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Contrary to my expectations, my favorite target’s, Vox Day, reaction to yesterday’s landmark Senate decision to repeal “Don’t Ask, Don’t Tell” was actually quite sane and even mostly reasonable, in contrast with his previous hysterics over other pro-LGBT rulings. There isn’t all that much of interest in his relatively short piece, save for two bits I thought were worth dissecting:
The repeal of Don't Ask Don't Tell, which effectively permits the many closeted homosexuals in the U.S. armed forces to openly exhibit their abnormal preferences and presumably to act upon them, is therefore likely to prove less salutary to American military efficiency and effectiveness. While it is true that other Western militaries have eliminated their bans on homosexuals, it is also worth noting that none of them are presently capable of successfully invading Jerry Jones's new stadium even if it were defended only by the Dallas Cowboys cheerleaders.
First of all, just as with so many other cranks, Vox seems to believe that allowing homosexual servicepeople to finally stop hiding their sexual orientation is apparently equal to letting them organize gay pride marches through the barracks and hit on anything that moves that has matching genitalia, or something. This is just idiotic. Straight troops certainly aren’t allowed to create sexually charged displays or disturbances within the ranks (and those who do are typically punished swiftly and harshly, as they should be). Why do DADT advocates act as though this would be in any way different for gay and lesbian troops?
And second, I really have to snicker every time some pro-DADT crank implies that the reason why other countries who allow both straight and gay servicepeople to serve openly don’t have militaries as formidable as the United States’ may in fact be due to their lack of a gay ban. Such thinking only appears logical if you coincidentally disregard the facts that the US Military A) is the best-funded on the planet (by a truly absurd margin), B) has a larger number of troops than nearly everyone else, and C) possesses all the latest in equipment and armaments, amongst other contributing factors. None of these have anything to do with the presence (or lack thereof) of gay troops and whether or not they’re allowed to serve openly. The idea that the US is only made better because gays aren’t allowed (which is contradicted by the fact that there are already tens of thousands of gay troops serving at the very least) is downright moronic.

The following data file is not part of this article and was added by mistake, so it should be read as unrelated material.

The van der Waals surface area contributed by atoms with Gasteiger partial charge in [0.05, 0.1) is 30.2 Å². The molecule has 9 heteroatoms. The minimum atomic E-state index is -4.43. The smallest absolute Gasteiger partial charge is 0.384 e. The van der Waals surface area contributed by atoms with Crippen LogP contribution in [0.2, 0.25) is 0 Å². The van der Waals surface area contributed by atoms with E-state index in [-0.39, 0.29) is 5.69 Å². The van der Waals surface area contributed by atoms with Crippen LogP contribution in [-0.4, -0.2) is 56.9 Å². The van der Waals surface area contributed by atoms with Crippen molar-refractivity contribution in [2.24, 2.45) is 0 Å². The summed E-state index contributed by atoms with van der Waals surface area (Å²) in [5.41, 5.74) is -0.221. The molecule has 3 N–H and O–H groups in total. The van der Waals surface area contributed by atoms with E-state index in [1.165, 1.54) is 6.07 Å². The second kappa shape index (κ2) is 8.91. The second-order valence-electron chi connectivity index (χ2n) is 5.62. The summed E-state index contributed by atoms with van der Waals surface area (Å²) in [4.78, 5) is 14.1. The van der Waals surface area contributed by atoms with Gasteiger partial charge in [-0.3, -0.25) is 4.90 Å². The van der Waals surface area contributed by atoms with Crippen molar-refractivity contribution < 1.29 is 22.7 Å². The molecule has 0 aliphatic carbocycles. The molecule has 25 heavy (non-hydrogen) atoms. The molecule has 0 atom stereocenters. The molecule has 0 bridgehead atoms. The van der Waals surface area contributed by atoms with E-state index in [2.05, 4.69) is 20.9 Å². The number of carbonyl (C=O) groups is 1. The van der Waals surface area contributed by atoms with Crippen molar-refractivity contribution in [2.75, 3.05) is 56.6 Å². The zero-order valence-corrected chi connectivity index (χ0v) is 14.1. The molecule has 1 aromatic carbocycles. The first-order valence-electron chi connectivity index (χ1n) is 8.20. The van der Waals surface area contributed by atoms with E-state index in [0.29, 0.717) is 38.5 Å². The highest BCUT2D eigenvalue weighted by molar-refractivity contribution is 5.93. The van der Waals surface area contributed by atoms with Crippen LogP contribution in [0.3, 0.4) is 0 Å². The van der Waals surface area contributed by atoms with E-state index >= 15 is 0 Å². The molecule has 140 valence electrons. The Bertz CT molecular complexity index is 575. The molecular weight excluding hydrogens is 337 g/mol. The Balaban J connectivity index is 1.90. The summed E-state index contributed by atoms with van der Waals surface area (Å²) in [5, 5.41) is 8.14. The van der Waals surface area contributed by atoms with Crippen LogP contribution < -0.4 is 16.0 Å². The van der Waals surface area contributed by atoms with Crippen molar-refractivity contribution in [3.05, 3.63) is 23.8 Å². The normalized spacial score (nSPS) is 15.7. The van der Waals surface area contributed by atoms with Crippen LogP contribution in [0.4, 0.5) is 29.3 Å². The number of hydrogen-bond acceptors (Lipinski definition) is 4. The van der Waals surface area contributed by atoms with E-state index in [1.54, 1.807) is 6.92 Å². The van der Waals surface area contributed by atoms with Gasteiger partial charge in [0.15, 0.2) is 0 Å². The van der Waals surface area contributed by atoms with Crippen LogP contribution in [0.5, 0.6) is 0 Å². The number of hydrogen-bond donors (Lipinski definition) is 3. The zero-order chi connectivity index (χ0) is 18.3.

Finally, it’s also amusing to see Americans continually brandish their oversized military dick and claim they’re the best and no-one else could ever match up and that they’d totally wipe the floor with their faces if they even tried. To put it simply: If Deadliest Warrior has taught us anything (and I do consider it to be a relatively reliable indicator in this case), American troops aren’t that better trained than their foreign equivalents and that in any given conflict between opposing forces of equal size, they would quite easily find themselves evenly matched, if not overpowered (such as by the Spetsnaz).